The CFL can't get greedy either. It's more important that it continue to receive first class treatment from it's broadcast partner than to press for a contract bonanza after only one contract term. Continued long-term exposure will reap more benefits in the form of quality corporate sponsorship. Keep the money flowing, even if it isn't windfall dollars. That will create ownership stability in the long term and allow the league to gradually increase the salary cap without putting team profits in jeopardy. Regular stable income with lower risk will also, eventually (and as shown in Ottawa) attract blue chip potential owners, and help sell the idea of a stadium in places that don't have one big enough now (as shown in Moncton and maybe Halifax).

Are there things the CFL can do better? Of course there are:

  1. Continue to attack the money-is-quality perception problem. I say continue because there is evidence that the CFL is attempting to do that now. For example, by making a Big Deal out of Calvillo's pro-football passing yards accomplishment by having big names - Berman, Marino, Moon, Allen - send kudos for all to see. Those help add legitimacy for the doubters. The league has also moved, finally, to get better exposure in the U.S. Sure it's only ESPN3 and a couple of dozen regular season games on the NFL network, but remember that only a few years ago there were NO, zero, games shown in some regions down here. The league MUST keep up the exposure, even if it means it doesn't make a lot of money from the deals, because like it or not legitimacy with Americans will create a demand with both Americans AND Canadians. But it MUST be regular, consistent, and reliable exposure. GROW the brand. Eventually it will get highlights on ESPN's Sportscenter, and that would help enormously, but that will only happen when most Americans can actually watch a game on a regular basis.

  2. Press for stadium upgrades. This is already underway of course. Saskatchewan and Calgary need to somehow get on that. Create an atmosphere of a spectacle both at the park and on TV. Nothing breeds success like, well, success. Full stadiums look great on TV. And it doesn't need to have 60k+ fans either as long as it looks modern (ie: a bowl with enclosed end zones) and filled with fans enjoying a party atmosphere.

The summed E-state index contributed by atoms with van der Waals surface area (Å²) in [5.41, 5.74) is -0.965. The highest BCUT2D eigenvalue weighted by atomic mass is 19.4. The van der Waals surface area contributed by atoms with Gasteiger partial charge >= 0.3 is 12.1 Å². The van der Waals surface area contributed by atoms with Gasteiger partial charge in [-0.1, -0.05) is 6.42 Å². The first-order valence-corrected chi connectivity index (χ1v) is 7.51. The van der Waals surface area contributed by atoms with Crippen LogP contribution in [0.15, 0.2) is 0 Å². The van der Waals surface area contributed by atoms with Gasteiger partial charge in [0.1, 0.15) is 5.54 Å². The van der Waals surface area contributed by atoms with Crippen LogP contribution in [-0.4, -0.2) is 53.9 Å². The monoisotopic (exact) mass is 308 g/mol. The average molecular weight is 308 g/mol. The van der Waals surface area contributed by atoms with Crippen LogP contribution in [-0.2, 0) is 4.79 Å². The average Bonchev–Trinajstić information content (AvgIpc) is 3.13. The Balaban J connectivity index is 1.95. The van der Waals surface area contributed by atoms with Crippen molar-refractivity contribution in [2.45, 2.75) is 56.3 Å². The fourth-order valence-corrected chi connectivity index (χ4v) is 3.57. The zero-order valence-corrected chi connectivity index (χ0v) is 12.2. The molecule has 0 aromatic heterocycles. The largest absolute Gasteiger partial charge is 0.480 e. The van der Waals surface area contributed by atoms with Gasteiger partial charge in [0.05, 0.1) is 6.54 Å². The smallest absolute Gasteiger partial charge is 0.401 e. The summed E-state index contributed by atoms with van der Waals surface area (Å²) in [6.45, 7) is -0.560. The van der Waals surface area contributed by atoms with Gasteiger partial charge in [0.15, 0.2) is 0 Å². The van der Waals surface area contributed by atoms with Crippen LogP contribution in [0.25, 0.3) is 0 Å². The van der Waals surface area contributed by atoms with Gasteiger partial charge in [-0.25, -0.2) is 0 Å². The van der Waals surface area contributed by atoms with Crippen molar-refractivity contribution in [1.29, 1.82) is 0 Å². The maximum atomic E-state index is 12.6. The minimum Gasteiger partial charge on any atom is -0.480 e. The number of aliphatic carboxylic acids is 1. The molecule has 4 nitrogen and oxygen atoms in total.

3. Lobby hard for eventual changes in local laws to allow hassle-free, unfettered tail gate parties with BYOB and BBQs. People NEED to get more value for their ticket. Sure it won't always be a giant affair for those weeknight games, but certainly on weekends folks should be able to gather and socialize without feeling like they're herded cattle being exploited and lorded over by big brother and bully cops. This will take years of course given the glacial pace of government change, so START NOW. If you can get it done in one province the rest will eventually follow suit - though expect Ontario to be, pardon the expression, nursing the 'hind teat with this kind of progressive change for many years to come. Though perhaps not if they want that NFL team badly enough, because they ain't gonna get it by behaving like a tea-totalling prig.

  4. Find a new home for the Argos. Preferably one that is ONLY for football, and where the team has total control over the game-day experience, concessions, and revenues. See above. Full is better than huge and half empty. It's all about the event and creating a cozy party atmosphere free from exorbitant prices and meddlesome, unhelpful government. The team can still, à la les alouettes, rent the Rogers Centre when it needs it for big games. In the absence of tail gate parties, keep the stadium urban so people can use local bars to party before and after the game.

  5. Clean up the field if at all possible by getting rid of superfluous markings. Advertising it okay - people get that it's needed - but get rid of those ridiculous soccer pitch lines. Again, presentation is extremely important. Newer turf can allow for those lines to removed and added as needed.